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PLoS One. 2010 Jan 26;5(1):e8894. doi: 10.1371/journal.pone.0008894.

Alpha-1,2-mannosidase and hence N-glycosylation are required for regulatory T cell migration and allograft tolerance in mice.

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Transplant Research Immunology Group, Nuffield Department of Surgery, University of Oxford, John Radcliffe Hospital, Oxford, United Kingdom.



Specific immunological unresponsiveness to alloantigens can be induced in vivo by treating mice with a donor alloantigen in combination with a non-depleting anti-CD4 antibody. This tolerance induction protocol enriches for alloantigen reactive regulatory T cells (Treg). We previously demonstrated that alpha-1,2-mannosidase, an enzyme involved in the synthesis and processing of N-linked glycoproteins, is highly expressed in tolerant mice, in both graft infiltrating leukocytes and peripheral blood lymphocytes.


In this study we have identified that alpha-1,2-mannosidase expression increases in CD25(+)CD4(+) Treg when they encounter alloantigen in vivo. When alpha-1,2-mannosidase enzyme activity was blocked, Treg retained their capacity to suppress T cell proliferation in vitro but were unable to bind to physiologically relevant ligands in vitro. Further in vivo analysis demonstrated that blocking alpha-1,2-mannosidase in Treg resulted in the migration of significantly lower numbers to the peripheral lymph nodes in skin grafted mice following adoptive transfer, where they were less able to inhibit the proliferation of naïve T cells responding to donor alloantigen and hence unable prevent allograft rejection in vivo.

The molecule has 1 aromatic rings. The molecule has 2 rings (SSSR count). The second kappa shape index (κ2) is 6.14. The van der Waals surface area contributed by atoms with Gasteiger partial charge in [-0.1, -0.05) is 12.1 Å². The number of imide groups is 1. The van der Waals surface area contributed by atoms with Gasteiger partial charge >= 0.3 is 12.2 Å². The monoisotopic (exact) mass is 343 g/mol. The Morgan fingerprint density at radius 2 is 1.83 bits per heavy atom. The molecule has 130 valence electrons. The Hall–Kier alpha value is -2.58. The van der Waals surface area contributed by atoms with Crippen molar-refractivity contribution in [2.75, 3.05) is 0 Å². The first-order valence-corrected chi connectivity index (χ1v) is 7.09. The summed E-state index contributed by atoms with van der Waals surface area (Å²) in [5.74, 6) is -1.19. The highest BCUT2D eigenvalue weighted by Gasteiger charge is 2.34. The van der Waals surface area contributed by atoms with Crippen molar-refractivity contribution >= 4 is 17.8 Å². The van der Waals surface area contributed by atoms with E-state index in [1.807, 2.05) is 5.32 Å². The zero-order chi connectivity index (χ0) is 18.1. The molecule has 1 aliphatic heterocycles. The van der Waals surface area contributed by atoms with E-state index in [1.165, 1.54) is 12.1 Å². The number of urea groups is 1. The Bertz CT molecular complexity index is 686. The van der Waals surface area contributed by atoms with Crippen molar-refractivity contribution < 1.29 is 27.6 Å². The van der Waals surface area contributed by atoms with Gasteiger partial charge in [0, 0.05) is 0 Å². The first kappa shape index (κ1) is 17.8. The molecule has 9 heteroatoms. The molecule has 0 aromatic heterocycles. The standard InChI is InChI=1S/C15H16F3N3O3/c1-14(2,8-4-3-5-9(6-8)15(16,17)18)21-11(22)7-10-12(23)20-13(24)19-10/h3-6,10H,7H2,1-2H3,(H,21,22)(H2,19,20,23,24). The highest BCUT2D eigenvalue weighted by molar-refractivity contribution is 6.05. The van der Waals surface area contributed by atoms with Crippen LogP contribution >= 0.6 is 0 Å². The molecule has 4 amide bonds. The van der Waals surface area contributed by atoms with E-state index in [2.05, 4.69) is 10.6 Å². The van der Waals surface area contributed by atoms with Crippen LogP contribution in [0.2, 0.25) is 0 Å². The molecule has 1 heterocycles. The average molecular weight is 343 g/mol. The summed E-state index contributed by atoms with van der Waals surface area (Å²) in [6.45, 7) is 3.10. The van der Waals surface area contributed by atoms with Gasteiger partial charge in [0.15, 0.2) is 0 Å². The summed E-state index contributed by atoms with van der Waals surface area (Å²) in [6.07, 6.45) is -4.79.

Taken together, our results suggest that activation of alloantigen reactive Treg results in increased alpha-1,2-mannosidase expression and altered N-glycosylation of cell surface proteins. In our experimental system, altered N-glycosylation is not essential for intrinsic Treg suppressive capacity, but is essential in vivo as it facilitates Treg migration to sites where they can regulate immune priming. Migration of Treg is central to their role in regulating in vivo immune responses and may require specific changes in N-glycosylation upon antigen encounter.

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